Let’s walk through a common React.js pattern, making a list of things. The idea today is to get a sense of how to unravel a problem with a live example.

So, let’s start. Generally, there is a thing:

This creates a single component. I’ve tried to make it as simple/plain as I can. Now, imagine it with data:

The important thing to grasp is that we’ve added a variable inside a function (just for now), and we use it (var task = … and {task.title}). Also, notice, we use the curly braces. It’s important to feel comfortable with this, and practice will get you further down the road than anything else. The point here is that we’re starting with things we’re comfortable doing.

Now, if that’s all good, let’s talk about a task list. The trick, for me, is to start with what I have and go from there. That keeps me from trying to memorize a bunch of steps. I should understand each step, then remember what else I need to have.

So, let’s do this:

Notice, it’s the same as the first snippet, but with a {taskView} added. Also, notice, this is a decision: there should be something there, and we have to name it. By naming it, we have to have an opinion (at least a small one, the safe and easy kind) about what that thing is. I could call it tasks, that’s fine. I might come back and decide that’s a little confusing later. But, there is something that should be added, and taskViews tells my mind that there’s a list of views in that variable.

Now, one thing I like to do when I’m tired is let things fail. It’s more of a game that way. Everything blows up, just like I thought it should. If it doesn’t blow up, I sit down and understand what’s going on. Remember, we’re trying to comfortably unravel a problem. So, the workflow is important. So, let it blow up, or try and find where it blows up. You’ll get a sense of what’s happening where. That’s a good thing.

So, let’s create that variable:

This will blow up as well. Good. I’ve done something normal (created a variable) and some weird things:

• map was introduced
• a new method is expected to be on the TaskList
• tasks is introduced, with no introduction

Now, you might not choose to do all of this. It’s a single line of code, but you could say var taskViews = something else. Or, you may decide that you need the data at the same time:

That’s where we’re going, it’s kind of a high-wire act. You’ll get a feel for how you approach this. Let’s not get ahead of ourselves. I introduced map, let me deal with that.

Map is a function. You may already know it. The format is:

someData.map(someFunction);


It’s an easy way to produce a list of views from a list of data. Every item in the tasks list is passed to this.renderTask. Remember, that function doesn’t exist yet. It was a decision that helped me think about what I need next: a way to produce a task view.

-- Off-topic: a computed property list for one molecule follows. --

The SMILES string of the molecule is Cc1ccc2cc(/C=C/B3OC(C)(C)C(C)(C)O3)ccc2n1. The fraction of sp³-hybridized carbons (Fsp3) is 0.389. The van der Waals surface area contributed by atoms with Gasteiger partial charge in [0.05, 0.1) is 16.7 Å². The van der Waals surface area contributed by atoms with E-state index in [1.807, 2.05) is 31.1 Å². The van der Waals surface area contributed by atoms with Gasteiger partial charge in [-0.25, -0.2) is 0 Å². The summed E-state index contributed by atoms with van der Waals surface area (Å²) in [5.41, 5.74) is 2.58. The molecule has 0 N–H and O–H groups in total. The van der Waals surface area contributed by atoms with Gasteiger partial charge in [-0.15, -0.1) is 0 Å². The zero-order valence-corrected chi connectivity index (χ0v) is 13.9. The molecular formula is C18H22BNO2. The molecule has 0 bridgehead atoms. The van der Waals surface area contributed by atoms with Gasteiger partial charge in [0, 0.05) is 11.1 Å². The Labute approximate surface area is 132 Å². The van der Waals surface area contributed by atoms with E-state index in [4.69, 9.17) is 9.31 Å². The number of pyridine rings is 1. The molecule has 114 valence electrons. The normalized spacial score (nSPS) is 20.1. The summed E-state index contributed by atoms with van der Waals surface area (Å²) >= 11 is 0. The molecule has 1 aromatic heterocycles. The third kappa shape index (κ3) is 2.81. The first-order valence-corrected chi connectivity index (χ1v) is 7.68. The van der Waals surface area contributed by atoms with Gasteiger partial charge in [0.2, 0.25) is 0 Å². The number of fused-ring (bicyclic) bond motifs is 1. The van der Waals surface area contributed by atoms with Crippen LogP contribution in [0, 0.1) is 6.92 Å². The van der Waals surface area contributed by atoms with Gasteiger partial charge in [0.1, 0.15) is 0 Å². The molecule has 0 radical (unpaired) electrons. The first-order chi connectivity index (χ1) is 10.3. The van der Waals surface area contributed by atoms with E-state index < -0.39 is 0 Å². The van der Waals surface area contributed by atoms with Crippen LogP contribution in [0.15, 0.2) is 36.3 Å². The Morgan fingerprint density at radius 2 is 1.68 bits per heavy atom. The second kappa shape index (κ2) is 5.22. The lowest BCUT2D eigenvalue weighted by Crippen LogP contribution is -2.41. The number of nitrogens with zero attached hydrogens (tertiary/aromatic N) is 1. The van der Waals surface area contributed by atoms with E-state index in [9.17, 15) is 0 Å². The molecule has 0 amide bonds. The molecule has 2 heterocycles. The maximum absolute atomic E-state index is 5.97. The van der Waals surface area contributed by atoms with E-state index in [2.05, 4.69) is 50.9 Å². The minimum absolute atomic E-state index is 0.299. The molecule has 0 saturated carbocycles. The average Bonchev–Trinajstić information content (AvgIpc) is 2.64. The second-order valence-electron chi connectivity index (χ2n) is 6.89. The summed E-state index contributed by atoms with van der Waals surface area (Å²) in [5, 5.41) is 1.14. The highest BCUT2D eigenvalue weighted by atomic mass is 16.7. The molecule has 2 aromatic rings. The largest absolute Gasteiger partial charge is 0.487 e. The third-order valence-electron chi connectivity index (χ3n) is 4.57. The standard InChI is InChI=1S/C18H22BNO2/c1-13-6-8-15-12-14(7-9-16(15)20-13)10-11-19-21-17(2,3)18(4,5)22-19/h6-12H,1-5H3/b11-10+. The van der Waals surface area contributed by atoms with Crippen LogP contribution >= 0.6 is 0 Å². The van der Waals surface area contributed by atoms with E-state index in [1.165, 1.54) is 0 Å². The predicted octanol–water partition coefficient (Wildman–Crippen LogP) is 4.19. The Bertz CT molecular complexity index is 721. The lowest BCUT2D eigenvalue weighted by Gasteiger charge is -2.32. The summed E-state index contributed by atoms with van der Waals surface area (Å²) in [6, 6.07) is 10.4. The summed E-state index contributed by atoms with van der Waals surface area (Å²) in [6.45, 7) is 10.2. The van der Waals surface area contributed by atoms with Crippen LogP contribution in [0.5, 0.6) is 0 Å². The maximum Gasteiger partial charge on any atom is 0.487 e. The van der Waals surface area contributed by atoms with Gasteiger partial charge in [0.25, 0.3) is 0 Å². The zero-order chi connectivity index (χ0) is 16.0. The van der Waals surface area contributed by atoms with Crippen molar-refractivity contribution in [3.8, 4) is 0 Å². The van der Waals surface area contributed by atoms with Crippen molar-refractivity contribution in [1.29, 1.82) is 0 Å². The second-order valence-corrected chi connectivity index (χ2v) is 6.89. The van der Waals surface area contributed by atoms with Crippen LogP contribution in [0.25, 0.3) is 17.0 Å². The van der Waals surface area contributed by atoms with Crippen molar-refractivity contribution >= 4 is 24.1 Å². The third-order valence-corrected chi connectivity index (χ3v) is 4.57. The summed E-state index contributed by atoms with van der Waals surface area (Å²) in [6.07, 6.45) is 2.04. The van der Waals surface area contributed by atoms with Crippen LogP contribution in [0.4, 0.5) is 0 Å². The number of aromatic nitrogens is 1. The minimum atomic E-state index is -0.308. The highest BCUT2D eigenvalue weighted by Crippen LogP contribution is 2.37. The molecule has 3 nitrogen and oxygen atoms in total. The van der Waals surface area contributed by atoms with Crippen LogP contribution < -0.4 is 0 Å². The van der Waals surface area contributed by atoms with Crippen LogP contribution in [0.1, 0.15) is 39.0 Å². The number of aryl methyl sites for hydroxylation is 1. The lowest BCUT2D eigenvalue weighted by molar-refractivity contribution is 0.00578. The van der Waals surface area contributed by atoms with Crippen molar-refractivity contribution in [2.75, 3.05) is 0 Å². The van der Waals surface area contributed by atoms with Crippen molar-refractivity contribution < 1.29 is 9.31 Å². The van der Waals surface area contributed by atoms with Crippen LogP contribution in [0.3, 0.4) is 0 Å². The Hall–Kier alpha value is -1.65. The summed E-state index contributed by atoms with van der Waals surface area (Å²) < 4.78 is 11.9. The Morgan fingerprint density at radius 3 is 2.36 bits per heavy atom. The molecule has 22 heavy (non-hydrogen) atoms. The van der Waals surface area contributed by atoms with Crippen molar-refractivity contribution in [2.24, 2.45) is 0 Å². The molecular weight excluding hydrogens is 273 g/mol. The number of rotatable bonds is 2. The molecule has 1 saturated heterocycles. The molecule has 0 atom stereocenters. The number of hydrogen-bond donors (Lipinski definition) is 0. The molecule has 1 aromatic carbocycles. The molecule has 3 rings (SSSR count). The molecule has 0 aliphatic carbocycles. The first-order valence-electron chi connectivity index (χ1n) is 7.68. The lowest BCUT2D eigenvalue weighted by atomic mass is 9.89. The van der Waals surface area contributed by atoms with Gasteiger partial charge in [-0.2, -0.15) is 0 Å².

I should probably put some training together about how to comfortably use these kinds of ideas in your code.

OK, let’s review what that last step did:

• map: make a list from another list
• new method: make a decision about what it needed next
• data: make a decision about where the data is coming from

Let’s look at the same thing, but with the tasks variable defined.

Nothing new here, we’re just making sure we can see the whole thing in one place:

• there’s a regular component
• there’s taskViews rendered in the component

I should say that I may add or remove attributes from the list of tasks. To be honest, I decided to use id in that list. Now, here’s something hard about coding. When you write your own code, things sneak into your thinking without you noticing them. Id is a common thing to have. It’s a convenient thing I’ll use in the next step. When you are unraveling a problem, you’ll find your own path. The important thing here is that you inch yourself along. There’s always a path from what you understand to what you need to deliver.

Maybe a more important lesson is, this isn’t about finding a perfect pattern, it’s about finding your way as you go along.

OK, so, we’re getting there. The next step was introduced from the last step: there’s a reference to this.renderTask. Let’s implement that:

I like to sometimes be so slow with work…it’s because I need to practice. I want to get workflow habits that creep into future problems. If I’ve done this a hundred times, I will likely have some other thing on my mind when I’m making a list. So, the old practices creep into the new ones…sometimes a good thing.

So, here, I’ve just made a lame function that returns a paragraph tag and a task title. Probably I’ll want a list item. Before we add that, you could take a look at the page we’re creating in the Developer Tools. There will be a warning there about a key. React is more efficient when lists have a key defined:

<p key={task.id}>{task.title}</p>


That should work nicely.

Cleaning up the HTML a bit:

The TaskList is now creating a list, setting the key to every item in the list. Almost there. Let’s pull the render method out into its own component. It’s going to introduce a few things that make sure you understand what you’re really up to. Let me show you:

And then in the task-summary.js file in the same directory:

Here are the important parts: